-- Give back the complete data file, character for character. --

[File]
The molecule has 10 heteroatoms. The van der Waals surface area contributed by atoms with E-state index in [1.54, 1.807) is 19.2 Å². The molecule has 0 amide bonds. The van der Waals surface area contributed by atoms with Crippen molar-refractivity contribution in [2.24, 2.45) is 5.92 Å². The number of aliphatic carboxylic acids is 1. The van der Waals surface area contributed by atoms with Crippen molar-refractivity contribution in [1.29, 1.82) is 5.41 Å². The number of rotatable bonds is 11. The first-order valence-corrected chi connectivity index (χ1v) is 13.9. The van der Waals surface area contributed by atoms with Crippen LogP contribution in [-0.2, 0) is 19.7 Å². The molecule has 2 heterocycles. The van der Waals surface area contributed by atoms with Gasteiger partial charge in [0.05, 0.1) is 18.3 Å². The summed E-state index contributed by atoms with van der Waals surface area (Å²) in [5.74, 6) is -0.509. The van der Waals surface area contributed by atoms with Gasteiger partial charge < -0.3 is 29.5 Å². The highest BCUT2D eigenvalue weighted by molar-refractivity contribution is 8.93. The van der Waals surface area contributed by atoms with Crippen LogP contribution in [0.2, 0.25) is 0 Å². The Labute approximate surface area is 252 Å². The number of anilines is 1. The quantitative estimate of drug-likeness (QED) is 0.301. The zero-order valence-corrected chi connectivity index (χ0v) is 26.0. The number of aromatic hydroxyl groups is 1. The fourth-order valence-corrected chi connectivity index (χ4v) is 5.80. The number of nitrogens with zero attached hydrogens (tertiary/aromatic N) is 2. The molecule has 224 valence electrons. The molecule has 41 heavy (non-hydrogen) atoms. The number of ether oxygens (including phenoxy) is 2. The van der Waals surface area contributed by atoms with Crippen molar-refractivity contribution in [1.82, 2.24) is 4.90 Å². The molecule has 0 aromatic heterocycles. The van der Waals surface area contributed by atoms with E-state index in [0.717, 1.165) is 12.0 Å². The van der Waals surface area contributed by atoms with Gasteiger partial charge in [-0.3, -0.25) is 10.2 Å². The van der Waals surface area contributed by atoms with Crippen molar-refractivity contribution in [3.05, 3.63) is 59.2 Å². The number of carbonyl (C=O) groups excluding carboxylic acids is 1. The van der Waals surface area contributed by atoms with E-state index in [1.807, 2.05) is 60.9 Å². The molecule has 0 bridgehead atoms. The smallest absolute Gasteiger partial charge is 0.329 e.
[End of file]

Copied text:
The molecule has 10 heteroatoms. The van der Waals surface area contributed by atoms with E-state index in [1.54, 1.807) is 19.2 Å². The molecule has 0 amide bonds. The van der Waals surface area contributed by atoms with Crippen molar-refractivity contribution in [2.24, 2.45) is 5.92 Å². The number of aliphatic carboxylic acids is 1. The van der Waals surface area contributed by atoms with Crippen molar-refractivity contribution in [1.29, 1.82) is 5.41 Å². The number of rotatable bonds is 11. The first-order valence-corrected chi connectivity index (χ1v) is 13.9. The van der Waals surface area contributed by atoms with Crippen LogP contribution in [-0.2, 0) is 19.7 Å². The molecule has 2 heterocycles. The van der Waals surface area contributed by atoms with Gasteiger partial charge in [0.05, 0.1) is 18.3 Å². The summed E-state index contributed by atoms with van der Waals surface area (Å²) in [5.74, 6) is -0.509. The van der Waals surface area contributed by atoms with Gasteiger partial charge < -0.3 is 29.5 Å². The highest BCUT2D eigenvalue weighted by molar-refractivity contribution is 8.93. The van der Waals surface area contributed by atoms with Crippen LogP contribution in [0.2, 0.25) is 0 Å². The Labute approximate surface area is 252 Å². The number of anilines is 1. The quantitative estimate of drug-likeness (QED) is 0.301. The zero-order valence-corrected chi connectivity index (χ0v) is 26.0. The number of aromatic hydroxyl groups is 1. The fourth-order valence-corrected chi connectivity index (χ4v) is 5.80. The number of nitrogens with zero attached hydrogens (tertiary/aromatic N) is 2. The molecule has 224 valence electrons. The molecule has 41 heavy (non-hydrogen) atoms. The number of ether oxygens (including phenoxy) is 2. The van der Waals surface area contributed by atoms with Crippen molar-refractivity contribution in [1.82, 2.24) is 4.90 Å². The molecule has 0 aromatic heterocycles. The van der Waals surface area contributed by atoms with E-state index in [0.717, 1.165) is 12.0 Å². The van der Waals surface area contributed by atoms with Gasteiger partial charge in [-0.3, -0.25) is 10.2 Å². The van der Waals surface area contributed by atoms with Crippen molar-refractivity contribution in [3.05, 3.63) is 59.2 Å². The number of carbonyl (C=O) groups excluding carboxylic acids is 1. The van der Waals surface area contributed by atoms with E-state index in [1.807, 2.05) is 60.9 Å². The molecule has 0 bridgehead atoms. The smallest absolute Gasteiger partial charge is 0.329 e.